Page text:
Mountain Living

The Lovely Lemon

Despite the fact the lowlands of Boulder are enjoying some lovely 60 degree weather, January is the armpit of the year.  The 31 day span following New Years’  is second only to February in my book as the most uninspiring and agonizing month. Gone is the cheer of holiday lights and the romance of first snow or cuddling when it’s cold.  What’s left is my house smelling like wood smoke and a landscape gone brown and scudded with snow, coupled with an impossible yearning for the green of spring, still months and months off.  As yet another of my friends jets off to St. John or Yalapa only to come back with a fabulous tan, I batten down the hatches on the mountain top where the winter wind makes even the 50 degree days feel more like 35.

Into this mix goes my poor, overworked palate, blown out by too much celebration.  My taste buds are dulled to halt and like an addict, I need more and more flavor to feel even the slightest zing on my tongue.  Plus, the last thing I want to eat is more stewed or roasted meat and root vegetables, however delicious and deeply flavored; but let’s face it, a crispy cold salad, which would relieve some of my tired taste buds, isn’t all that appealing when my fingertips are icy for most of the morning as I wait for the wood stove to do its job.   

What I need is a bit of sunshine on my plate, but in a form that warms instead of cools.

Ladies and gentlemen, enter the lemon.

In the summer, these small yellow citrus globes cool. There’s nothing like Shaker Lemon Pie made from thin sliced whole lemons macerated in sugar or the oh-my-god relief of fresh squeezed lemon aid in the heat of July. But in winter, the lemon changes character, showing a more coquettish face. When icy weather pounds at the door and the days seem like drudgery, the lemon warms and lightens, breathing life into what’s to eat.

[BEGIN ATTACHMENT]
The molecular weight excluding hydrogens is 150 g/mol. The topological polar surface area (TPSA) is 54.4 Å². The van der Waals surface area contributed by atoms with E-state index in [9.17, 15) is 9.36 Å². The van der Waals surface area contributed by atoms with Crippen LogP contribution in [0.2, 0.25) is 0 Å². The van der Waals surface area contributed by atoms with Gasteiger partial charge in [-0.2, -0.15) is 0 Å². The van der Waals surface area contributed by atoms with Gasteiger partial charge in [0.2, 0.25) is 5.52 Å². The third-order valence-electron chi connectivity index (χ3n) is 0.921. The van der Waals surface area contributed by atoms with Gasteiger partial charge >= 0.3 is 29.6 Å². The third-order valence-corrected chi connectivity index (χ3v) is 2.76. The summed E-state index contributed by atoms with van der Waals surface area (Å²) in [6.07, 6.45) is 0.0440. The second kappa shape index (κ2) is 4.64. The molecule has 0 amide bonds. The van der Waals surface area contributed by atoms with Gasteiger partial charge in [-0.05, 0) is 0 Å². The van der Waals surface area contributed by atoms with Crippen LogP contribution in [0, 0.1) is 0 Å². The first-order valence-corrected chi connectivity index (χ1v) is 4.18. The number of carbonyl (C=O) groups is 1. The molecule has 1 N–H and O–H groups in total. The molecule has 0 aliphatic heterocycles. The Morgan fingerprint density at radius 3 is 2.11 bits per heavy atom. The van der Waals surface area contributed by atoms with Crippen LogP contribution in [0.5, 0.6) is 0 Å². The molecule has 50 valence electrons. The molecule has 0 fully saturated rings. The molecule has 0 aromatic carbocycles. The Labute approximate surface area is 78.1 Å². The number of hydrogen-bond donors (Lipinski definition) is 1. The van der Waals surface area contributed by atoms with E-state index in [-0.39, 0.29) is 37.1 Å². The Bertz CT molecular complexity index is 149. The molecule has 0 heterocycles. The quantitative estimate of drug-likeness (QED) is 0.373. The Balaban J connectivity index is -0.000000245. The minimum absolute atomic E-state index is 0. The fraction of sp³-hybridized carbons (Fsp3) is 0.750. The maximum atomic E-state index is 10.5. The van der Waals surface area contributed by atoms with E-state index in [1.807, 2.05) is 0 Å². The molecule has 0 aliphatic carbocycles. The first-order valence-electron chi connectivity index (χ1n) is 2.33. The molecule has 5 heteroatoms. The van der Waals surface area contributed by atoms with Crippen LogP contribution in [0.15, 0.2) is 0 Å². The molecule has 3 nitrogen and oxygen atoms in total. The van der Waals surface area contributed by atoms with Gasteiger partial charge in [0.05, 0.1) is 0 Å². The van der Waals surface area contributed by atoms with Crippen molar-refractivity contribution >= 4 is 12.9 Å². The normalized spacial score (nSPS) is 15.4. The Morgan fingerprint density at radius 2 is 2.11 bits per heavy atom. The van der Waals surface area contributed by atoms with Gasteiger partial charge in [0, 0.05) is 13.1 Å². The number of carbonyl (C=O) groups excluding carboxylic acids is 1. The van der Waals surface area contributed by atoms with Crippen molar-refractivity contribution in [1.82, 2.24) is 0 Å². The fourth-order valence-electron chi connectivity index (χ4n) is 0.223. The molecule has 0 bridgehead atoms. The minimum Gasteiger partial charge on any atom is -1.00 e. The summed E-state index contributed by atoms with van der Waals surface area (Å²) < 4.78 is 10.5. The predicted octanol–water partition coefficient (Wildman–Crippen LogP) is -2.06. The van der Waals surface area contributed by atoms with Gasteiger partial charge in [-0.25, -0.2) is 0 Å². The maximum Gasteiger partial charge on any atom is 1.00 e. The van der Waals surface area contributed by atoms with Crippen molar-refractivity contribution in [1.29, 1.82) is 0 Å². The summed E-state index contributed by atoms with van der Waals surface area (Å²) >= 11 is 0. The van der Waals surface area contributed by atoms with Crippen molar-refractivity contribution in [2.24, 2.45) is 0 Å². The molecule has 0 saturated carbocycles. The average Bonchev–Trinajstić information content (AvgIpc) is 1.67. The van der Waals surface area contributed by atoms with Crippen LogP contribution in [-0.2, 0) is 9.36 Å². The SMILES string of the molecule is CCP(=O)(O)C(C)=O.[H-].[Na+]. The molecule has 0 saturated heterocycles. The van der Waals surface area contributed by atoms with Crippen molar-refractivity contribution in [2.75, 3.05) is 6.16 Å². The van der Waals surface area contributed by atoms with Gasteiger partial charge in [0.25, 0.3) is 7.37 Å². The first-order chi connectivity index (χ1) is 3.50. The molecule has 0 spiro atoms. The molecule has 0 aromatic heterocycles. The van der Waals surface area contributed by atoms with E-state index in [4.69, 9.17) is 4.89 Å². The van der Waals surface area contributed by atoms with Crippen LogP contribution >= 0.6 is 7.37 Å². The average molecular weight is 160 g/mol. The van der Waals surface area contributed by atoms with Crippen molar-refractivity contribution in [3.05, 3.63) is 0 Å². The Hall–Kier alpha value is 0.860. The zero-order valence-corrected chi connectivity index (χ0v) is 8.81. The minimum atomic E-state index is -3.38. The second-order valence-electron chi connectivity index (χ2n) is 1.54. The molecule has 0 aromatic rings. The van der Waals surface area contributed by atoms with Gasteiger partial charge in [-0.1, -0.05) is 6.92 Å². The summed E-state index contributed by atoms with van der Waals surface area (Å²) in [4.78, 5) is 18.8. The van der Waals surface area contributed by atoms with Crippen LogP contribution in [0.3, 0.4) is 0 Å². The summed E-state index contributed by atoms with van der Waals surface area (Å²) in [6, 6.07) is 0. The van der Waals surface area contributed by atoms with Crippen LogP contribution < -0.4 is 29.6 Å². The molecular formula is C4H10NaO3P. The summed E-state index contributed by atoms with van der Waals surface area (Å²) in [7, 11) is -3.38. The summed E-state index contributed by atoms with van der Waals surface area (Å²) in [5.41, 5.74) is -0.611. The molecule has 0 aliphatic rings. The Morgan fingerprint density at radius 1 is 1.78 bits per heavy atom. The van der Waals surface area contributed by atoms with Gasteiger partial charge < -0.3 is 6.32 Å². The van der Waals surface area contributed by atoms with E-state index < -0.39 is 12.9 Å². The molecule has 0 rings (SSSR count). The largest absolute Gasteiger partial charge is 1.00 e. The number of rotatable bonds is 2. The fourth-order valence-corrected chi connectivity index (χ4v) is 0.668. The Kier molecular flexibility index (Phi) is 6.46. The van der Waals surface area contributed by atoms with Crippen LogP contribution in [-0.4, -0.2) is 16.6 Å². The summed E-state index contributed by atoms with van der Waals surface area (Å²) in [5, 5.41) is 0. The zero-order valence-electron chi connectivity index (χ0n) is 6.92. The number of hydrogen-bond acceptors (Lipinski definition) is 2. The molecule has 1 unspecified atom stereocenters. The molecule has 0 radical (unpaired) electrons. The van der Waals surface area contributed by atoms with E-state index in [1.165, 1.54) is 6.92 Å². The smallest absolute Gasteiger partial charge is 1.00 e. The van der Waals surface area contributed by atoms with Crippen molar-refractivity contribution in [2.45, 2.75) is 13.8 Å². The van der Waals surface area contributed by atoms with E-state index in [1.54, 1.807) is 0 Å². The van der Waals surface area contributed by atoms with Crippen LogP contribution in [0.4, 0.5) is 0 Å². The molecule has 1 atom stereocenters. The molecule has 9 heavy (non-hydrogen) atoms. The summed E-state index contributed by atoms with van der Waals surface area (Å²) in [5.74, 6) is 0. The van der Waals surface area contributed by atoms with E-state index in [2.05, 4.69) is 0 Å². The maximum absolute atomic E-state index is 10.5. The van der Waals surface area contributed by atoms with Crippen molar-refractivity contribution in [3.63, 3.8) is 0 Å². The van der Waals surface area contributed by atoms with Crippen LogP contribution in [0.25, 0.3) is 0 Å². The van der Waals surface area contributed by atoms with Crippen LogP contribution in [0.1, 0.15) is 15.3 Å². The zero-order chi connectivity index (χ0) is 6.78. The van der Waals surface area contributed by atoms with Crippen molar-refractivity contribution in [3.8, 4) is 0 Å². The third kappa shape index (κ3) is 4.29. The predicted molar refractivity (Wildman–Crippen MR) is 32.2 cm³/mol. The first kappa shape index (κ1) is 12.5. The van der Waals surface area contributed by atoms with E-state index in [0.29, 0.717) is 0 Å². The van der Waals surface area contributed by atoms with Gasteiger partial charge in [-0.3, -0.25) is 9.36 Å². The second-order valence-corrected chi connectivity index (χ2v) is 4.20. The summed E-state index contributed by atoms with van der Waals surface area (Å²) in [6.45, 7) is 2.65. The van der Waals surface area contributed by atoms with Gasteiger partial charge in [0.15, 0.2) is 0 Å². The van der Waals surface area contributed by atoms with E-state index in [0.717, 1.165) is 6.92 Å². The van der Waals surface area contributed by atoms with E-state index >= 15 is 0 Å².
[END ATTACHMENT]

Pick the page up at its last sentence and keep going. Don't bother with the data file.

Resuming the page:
I made a little lemon curd for Christmas this year, and on a whim, dotted the baked pancake  I make for Greg and me with its sunny loveliness.  The pancake puffed up around added blackberries and raspberries as usual, but when we cut into it, it had tiny preserved pockets of lemon curd that exploded with just the right amount of tart and sweet in our mouths. Now I can’t imagine making the pancake any other way.

I also like to make a variation of Marcella Hazan’s classic pan-roasted rosemary and lemon chicken, using skinless  bone-in chicken breasts. It’s a dish that is substantial enough for cold nights, but lighter on the digestion. To make it, heat a pan on the stove over medium for 3-5 minutes before placing the seasoned breasts face down in just a bit of olive oil with a few whole garlic cloves and some fresh rosemary sprigs. The trick here is the properly preheated pan.  A skillet that isn’t at the right temperature will stick and stick badly, while one brought to temperature will brown the meat and release it.  Wait until you can easily turn the breast, then brown on the other side.  Deglaze the pan with the juice of two lemons and some white wine and let the breasts simmer, covered, for 8-12 minutes depending on size.  Remove the breasts to rest while turning the heat up on the pan until the sauce reduces by 1/3.  Serve with roasted rosemary potatoes and asparagus or an arugula salad.

A few of my other favorite recipes include luscious Lemon  Soufflé Pancakes and silky French White Bean Soup.  I’m still eating winter foods, but the lemon provides the tart, sexy promise of warmer months and lighter eating.

If winter has you down and, like me, you won’t be going anywhere warm any time soon…
 Let a little lemon into your life!

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